Looking for hand exercises for spinal cord injury recovery? Below is a list of 23 practical hand exercises to improve hand function after a spinal cord injury.
These exercises are everyday actions that increase the development of hand and wrist movements.
Let’s get started!
Artsy Hand Exercises for Spinal Cord Injury
1. Sculpting clay/ Play-Doh
Sculpting is one of the most dynamic hand exercises for spinal cord injury because it activates functional hand movements
You can push and stretch the clay however you want to mold it.
The tougher the clay, the more resistance and strength you can develop.
Painting is a great hand exercise for spinal cord injury recovery because of the dynamic movements.
You practice hand control with long, fluid strokes and repetitive short strokes.
Find a picture of something interesting and practice tracing the figure.
This motion builds precision and because it requires a lot of focus, helps improve the mind/body connection.
4. Playing music on a piano
This uses the same concepts as typing on a computer keyboard.
However, if you’re more musically inclined, this may be more enjoyable.
Braiding, whether it be with hair or several pieces of string, is an intricate process that requires a lot of control over your fingers.
The repetitive motions of folding each strand over while holding others in place help build endurance as well as in-hand manipulation skills.
6. Stringing beads
Start with beads with larger holes and then advance to ones with smaller holes to develop precision and fine motor skills.
7. Using scissors
Cutting different shapes with scissors is a great exercise for all the muscles in your hand and wrist.
The more complex the shape, the more rotations you’ll get out of your wrist.
Hand Exercise Games for Spinal Cord Injury Recovery
MusicGlove is a hand therapy tool that won’t feel like exercise because of the enjoyment and challenge provided by following the music.
It develops finger dexterity by engaging in a musical game.
There are many songs to choose from to challenge any level of recovery.
Jenga is great for developing hand muscles because not only do you need to carefully remove your block, but you also have to carefully balance it on top of the stack. This action develops stability and fine motor control.
10. Popping bubbles
Popping bubbles adds an element of speed because you need to pop them before they hit another surface.
Playing with a yoyo can help develop wrist flexibility.
12. Cat’s cradle
Did you play this game as a kid? It requires you to move your hands and wrists in a variety of different positions which helps you develop range.
Hand Exercises Using Daily Tasks
13. Pouring water from one cup to another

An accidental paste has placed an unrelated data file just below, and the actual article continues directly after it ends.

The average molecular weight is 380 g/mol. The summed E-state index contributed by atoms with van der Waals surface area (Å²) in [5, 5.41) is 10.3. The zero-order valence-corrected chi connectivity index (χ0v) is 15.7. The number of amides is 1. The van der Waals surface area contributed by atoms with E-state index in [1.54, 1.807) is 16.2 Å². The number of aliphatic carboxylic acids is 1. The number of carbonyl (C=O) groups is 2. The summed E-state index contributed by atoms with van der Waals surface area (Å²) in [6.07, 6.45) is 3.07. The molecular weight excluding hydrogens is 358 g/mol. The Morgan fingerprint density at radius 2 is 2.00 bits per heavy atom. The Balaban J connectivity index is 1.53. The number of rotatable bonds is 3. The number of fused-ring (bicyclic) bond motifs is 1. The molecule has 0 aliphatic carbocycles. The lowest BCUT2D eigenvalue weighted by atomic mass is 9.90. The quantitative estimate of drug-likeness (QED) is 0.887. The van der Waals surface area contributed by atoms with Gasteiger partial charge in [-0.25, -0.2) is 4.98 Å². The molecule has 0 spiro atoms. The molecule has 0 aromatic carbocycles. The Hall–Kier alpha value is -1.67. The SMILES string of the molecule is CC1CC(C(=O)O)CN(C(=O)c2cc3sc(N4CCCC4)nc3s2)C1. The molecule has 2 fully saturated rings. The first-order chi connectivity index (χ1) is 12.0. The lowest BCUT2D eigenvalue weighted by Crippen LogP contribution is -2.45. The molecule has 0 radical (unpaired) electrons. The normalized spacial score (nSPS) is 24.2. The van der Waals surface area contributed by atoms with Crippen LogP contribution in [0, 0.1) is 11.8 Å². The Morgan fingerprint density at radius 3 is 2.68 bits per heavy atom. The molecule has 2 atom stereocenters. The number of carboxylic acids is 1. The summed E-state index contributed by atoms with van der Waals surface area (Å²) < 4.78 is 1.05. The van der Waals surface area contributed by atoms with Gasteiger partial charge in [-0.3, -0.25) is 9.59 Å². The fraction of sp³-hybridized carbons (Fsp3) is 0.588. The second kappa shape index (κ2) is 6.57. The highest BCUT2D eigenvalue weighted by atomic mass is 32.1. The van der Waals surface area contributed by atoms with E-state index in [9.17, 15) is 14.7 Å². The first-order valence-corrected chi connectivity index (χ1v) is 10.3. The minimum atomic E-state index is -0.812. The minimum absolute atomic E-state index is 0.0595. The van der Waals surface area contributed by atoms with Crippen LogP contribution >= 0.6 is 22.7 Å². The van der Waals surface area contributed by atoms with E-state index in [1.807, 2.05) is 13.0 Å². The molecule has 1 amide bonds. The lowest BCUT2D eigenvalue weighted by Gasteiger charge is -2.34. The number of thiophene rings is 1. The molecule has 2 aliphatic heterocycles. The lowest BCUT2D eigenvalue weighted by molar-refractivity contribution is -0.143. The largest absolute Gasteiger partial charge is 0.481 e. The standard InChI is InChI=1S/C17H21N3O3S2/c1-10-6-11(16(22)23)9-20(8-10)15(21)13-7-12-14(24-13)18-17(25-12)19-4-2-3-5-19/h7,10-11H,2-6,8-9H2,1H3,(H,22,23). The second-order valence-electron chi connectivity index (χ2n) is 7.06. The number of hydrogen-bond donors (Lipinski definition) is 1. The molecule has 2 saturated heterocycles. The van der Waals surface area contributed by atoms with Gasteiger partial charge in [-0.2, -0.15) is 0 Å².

The weight of the water will help add some resistance while you practice twisting your wrist.
14. Turning doorknobs
Turning doorknobs is a great way to practice twisting your wrist.
To bring the focus more on your fingers, turn the lock instead of the doorknob.
15. Flipping light switches
Try flipping a light switch on and off with each finger.
This develops motor control and strength in all your fingers.
16. Sorting Skittles/M&Ms by color
Now you have an excuse to buy your favorite candy!
Separating them one by one requires bending your wrist as you grip small items with your fingers.
17. Wringing out a wet towel
Wringing out a towel requires a lot of strength.
If this is too difficult, try squeezing a wet sponge with one hand.
18. Typing sentences on a keyboard
This is a great way to put all your fingers to use while developing dexterity and speed.
19. Using utensils
Developing this hand function is a basic skill. When we do things that are familiar, the motions become easier.
It teaches you how to hold the utensil in your hand and activate wrist movements.
20. Popping bubble wrap
The squeezing motion needed to pop the bubbles add resistance, which will help you build strength in your fingers. Use of the thumb, index, and middle finger is a tripod grip, the motion most often used to pick up an item.
21. Screwing and unscrewing jars
Screwing and unscrewing a jar is a great way to practice maintaining a grip and repeating twisting motions.
22. Turning pages of a book
Turning the pages of a book teaches you to regulate the amount of grip needed to perform the action.
23. Hole punching
A hole puncher is a great tool to develop and strengthen the smaller muscles in the palm of your hands because it requires clenching motions.
You can adjust the difficulty by adding more paper.
Why These Hand Exercises Work
All these everyday tasks are effective hand exercises for spinal cord injury recovery because they help you repeat functional motions.
Exercise is most effective when you don’t think of it as a chore.
Refer to our article on Hand Therapy Exercises for stretches, therapy ball exercises, and putty exercises that build hand strength and dexterity after spinal cord injury.